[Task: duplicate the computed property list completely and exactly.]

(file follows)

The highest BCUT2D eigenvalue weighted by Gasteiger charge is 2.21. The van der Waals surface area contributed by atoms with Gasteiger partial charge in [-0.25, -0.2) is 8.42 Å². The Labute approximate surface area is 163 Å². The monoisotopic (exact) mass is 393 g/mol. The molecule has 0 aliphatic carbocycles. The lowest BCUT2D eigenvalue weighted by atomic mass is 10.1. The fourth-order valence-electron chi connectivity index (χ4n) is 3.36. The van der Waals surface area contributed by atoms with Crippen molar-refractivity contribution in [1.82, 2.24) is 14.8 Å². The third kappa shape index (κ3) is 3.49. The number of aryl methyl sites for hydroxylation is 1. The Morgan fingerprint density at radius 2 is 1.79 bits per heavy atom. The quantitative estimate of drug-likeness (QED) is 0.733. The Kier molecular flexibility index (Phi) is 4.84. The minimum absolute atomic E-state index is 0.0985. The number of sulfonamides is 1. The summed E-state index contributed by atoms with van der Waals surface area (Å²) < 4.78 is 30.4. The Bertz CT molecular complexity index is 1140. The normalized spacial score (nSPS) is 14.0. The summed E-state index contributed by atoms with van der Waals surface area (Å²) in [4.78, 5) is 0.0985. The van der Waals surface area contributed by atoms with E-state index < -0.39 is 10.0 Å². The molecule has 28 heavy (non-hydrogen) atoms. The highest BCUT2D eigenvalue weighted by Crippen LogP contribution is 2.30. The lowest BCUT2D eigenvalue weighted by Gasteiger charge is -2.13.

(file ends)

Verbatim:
The highest BCUT2D eigenvalue weighted by Gasteiger charge is 2.21. The van der Waals surface area contributed by atoms with Gasteiger partial charge in [-0.25, -0.2) is 8.42 Å². The Labute approximate surface area is 163 Å². The monoisotopic (exact) mass is 393 g/mol. The molecule has 0 aliphatic carbocycles. The lowest BCUT2D eigenvalue weighted by atomic mass is 10.1. The fourth-order valence-electron chi connectivity index (χ4n) is 3.36. The van der Waals surface area contributed by atoms with Crippen molar-refractivity contribution in [1.82, 2.24) is 14.8 Å². The third kappa shape index (κ3) is 3.49. The number of aryl methyl sites for hydroxylation is 1. The Morgan fingerprint density at radius 2 is 1.79 bits per heavy atom. The quantitative estimate of drug-likeness (QED) is 0.733. The Kier molecular flexibility index (Phi) is 4.84. The minimum absolute atomic E-state index is 0.0985. The number of sulfonamides is 1. The summed E-state index contributed by atoms with van der Waals surface area (Å²) < 4.78 is 30.4. The Bertz CT molecular complexity index is 1140. The normalized spacial score (nSPS) is 14.0. The summed E-state index contributed by atoms with van der Waals surface area (Å²) in [4.78, 5) is 0.0985. The van der Waals surface area contributed by atoms with E-state index < -0.39 is 10.0 Å². The molecule has 28 heavy (non-hydrogen) atoms. The highest BCUT2D eigenvalue weighted by Crippen LogP contribution is 2.30. The lowest BCUT2D eigenvalue weighted by Gasteiger charge is -2.13.